I was the principal supervisor for Judy Wilyman, who recently received her PhD from the University of Wollongong. The reaction to news of her graduation, much of it bordering on hysteria, suggests that understanding of and commitment to academic freedom in Australia is more tenuous than I had imagined.
In the late 1970s, I first began studying suppression of dissent, cataloguing cases in which environmental researchers or teachers were targeted. In the following decades I studied attacks on dissent in a number of scientific controversies, including nuclear power, pesticides and fluoridation.
The usual pattern is that someone with qualifications or credibility threatens common beliefs or vested interests through their research or public comment, and then comes under attack. Methods include public denunciation, censorship of publications, denial of research grants, expulsion from professional associations, and dismissal.
The reason for targeting technical experts is they puncture the apparent unanimity of expert opinion in a controversy. Citizen campaigners are usually left alone.
With this background, I became aware of attacks on dissent in the Australian vaccination controversy. As in many other countries, critics of vaccination had remained marginal given the overwhelming support for vaccination among researchers, medical associations and health departments.
The most prominent vaccine-critical group in Australia was the AVN, the Australian Vaccination-skeptics Network. In 2010, an opponent group, SAVN, Stop the Australian (Anti)Vaccination Network, set itself the task of destroying the AVN, using a variety of techniques, including unsupported claims, verbal abuse and numerous complaints to official bodies.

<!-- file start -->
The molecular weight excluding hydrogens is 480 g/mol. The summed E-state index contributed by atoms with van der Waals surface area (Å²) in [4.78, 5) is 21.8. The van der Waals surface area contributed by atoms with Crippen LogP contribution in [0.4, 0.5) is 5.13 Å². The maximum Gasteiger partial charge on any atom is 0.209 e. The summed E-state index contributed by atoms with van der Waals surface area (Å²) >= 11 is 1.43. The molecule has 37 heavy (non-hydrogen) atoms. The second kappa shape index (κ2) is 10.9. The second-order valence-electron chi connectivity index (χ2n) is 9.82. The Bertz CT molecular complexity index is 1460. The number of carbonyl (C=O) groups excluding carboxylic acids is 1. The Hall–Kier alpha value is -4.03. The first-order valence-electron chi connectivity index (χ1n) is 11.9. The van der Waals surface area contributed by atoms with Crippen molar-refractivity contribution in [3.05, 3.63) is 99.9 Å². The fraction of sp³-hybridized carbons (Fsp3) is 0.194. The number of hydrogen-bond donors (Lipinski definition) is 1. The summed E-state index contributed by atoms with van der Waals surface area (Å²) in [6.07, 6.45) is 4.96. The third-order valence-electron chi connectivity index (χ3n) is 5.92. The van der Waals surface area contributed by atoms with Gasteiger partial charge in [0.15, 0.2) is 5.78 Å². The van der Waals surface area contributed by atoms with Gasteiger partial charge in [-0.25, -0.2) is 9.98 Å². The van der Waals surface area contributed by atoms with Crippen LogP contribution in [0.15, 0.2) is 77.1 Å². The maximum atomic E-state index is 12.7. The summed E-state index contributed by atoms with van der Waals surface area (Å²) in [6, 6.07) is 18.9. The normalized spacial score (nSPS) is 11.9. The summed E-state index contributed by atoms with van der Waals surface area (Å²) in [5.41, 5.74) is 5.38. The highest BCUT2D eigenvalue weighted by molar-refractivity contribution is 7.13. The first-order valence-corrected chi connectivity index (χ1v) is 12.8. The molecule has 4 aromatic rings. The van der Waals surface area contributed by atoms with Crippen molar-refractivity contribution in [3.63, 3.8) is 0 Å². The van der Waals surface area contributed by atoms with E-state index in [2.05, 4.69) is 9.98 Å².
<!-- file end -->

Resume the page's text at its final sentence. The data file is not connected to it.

Personally I do not have strong views about vaccination, but felt it worthwhile to enter the debate to defend free speech. In my studies of suppression of dissent, never before had I seen such a sustained and abusive attack on citizen critics of a public policy.
SAVN sought to censor or demonise anyone who publicly criticised vaccination. Many parents with reservations became reluctant to voice their views for fear of SAVN’s response.
It so happened that before SAVN’s emergence, I had become a supervisor for Judy Wilyman, who is a critic of the Australian government’s vaccination policy. Because she went public with some of her criticisms, she became a side target for SAVN. Their actions included abusive comment and complaints to the university.
Therefore I anticipated that Judy’s graduation would generate hostility. In a piece I posted to coincide with announcement of her graduation, I wrote that when people criticise a research student’s work, it is worth checking for tell-tale signs indicating when these are not genuine concerns about quality and probity but instead part of a campaign to denigrate viewpoints they oppose.
First, they attack the person, not just their work. Second, they concentrate on alleged flaws in the work, focusing on small details and ignoring the central points. Third, they make no comparisons with other students or theses or with standard practice, but rather make criticisms in isolation or according to their own assumed standards. Fourth, they assume that findings contrary to what they believe is correct must be wrong or dangerous or both.
Most of the recent attacks on Judy’s thesis exhibit one or more of these signs. Within a day of her thesis becoming available online, opponents had taken a few sentences out of context and used them to create a misleading narrative, meanwhile ignoring the central themes in her thesis.
Opponents, following SAVN’s line that open criticism of vaccination policy should be censored, have condemned the thesis, questioned my supervision and the expertise of the thesis examiners, and condemned the university for allowing the thesis to proceed.
I was not all that surprised, since for years Judy’s opponents had been condemning her thesis before it was completed. Apparently they did not need evidence to declare it deficient. Likewise, many people, lacking evidence about my supervision and the operation of university procedures, surprisingly feel entitled to pass adverse judgement.
I believe it is worthwhile for vaccination issues to be publicly discussed, without censorship of dissident views. SAVN and others apparently believe otherwise. I am proud that the University of Wollongong has taken such a strong stand in support of academic freedom.
Brian Martin is professor of social sciences at the University of Wollongong.